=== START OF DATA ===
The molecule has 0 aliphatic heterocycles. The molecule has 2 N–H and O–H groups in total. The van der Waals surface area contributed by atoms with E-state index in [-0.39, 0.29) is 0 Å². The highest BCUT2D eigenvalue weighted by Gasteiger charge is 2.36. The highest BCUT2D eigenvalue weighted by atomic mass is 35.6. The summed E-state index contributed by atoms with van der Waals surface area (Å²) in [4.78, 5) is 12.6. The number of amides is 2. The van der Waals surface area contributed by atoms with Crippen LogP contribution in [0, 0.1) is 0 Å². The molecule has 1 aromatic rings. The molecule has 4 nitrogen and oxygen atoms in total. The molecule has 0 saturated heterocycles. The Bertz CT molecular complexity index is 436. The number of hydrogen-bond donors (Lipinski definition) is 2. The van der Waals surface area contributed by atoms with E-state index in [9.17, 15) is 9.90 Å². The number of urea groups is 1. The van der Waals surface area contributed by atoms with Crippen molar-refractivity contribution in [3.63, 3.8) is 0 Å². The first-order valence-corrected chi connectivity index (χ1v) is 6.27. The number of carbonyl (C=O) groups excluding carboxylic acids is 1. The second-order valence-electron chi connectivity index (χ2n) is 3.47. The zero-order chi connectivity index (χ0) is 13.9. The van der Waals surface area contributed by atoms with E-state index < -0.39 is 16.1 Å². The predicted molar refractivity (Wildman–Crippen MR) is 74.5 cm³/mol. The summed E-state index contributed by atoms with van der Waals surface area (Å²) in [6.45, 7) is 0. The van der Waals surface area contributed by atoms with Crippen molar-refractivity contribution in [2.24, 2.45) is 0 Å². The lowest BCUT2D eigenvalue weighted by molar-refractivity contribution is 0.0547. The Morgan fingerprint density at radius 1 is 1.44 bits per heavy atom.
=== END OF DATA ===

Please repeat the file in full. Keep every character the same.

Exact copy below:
The molecule has 0 aliphatic heterocycles. The molecule has 2 N–H and O–H groups in total. The van der Waals surface area contributed by atoms with E-state index in [-0.39, 0.29) is 0 Å². The highest BCUT2D eigenvalue weighted by Gasteiger charge is 2.36. The highest BCUT2D eigenvalue weighted by atomic mass is 35.6. The summed E-state index contributed by atoms with van der Waals surface area (Å²) in [4.78, 5) is 12.6. The number of amides is 2. The van der Waals surface area contributed by atoms with Crippen LogP contribution in [0, 0.1) is 0 Å². The molecule has 1 aromatic rings. The molecule has 4 nitrogen and oxygen atoms in total. The molecule has 0 saturated heterocycles. The Bertz CT molecular complexity index is 436. The number of hydrogen-bond donors (Lipinski definition) is 2. The van der Waals surface area contributed by atoms with E-state index in [9.17, 15) is 9.90 Å². The number of urea groups is 1. The van der Waals surface area contributed by atoms with Crippen molar-refractivity contribution in [3.63, 3.8) is 0 Å². The first-order valence-corrected chi connectivity index (χ1v) is 6.27. The number of carbonyl (C=O) groups excluding carboxylic acids is 1. The second-order valence-electron chi connectivity index (χ2n) is 3.47. The zero-order chi connectivity index (χ0) is 13.9. The van der Waals surface area contributed by atoms with E-state index < -0.39 is 16.1 Å². The predicted molar refractivity (Wildman–Crippen MR) is 74.5 cm³/mol. The summed E-state index contributed by atoms with van der Waals surface area (Å²) in [6.45, 7) is 0. The van der Waals surface area contributed by atoms with Crippen molar-refractivity contribution in [2.24, 2.45) is 0 Å². The lowest BCUT2D eigenvalue weighted by molar-refractivity contribution is 0.0547. The Morgan fingerprint density at radius 1 is 1.44 bits per heavy atom.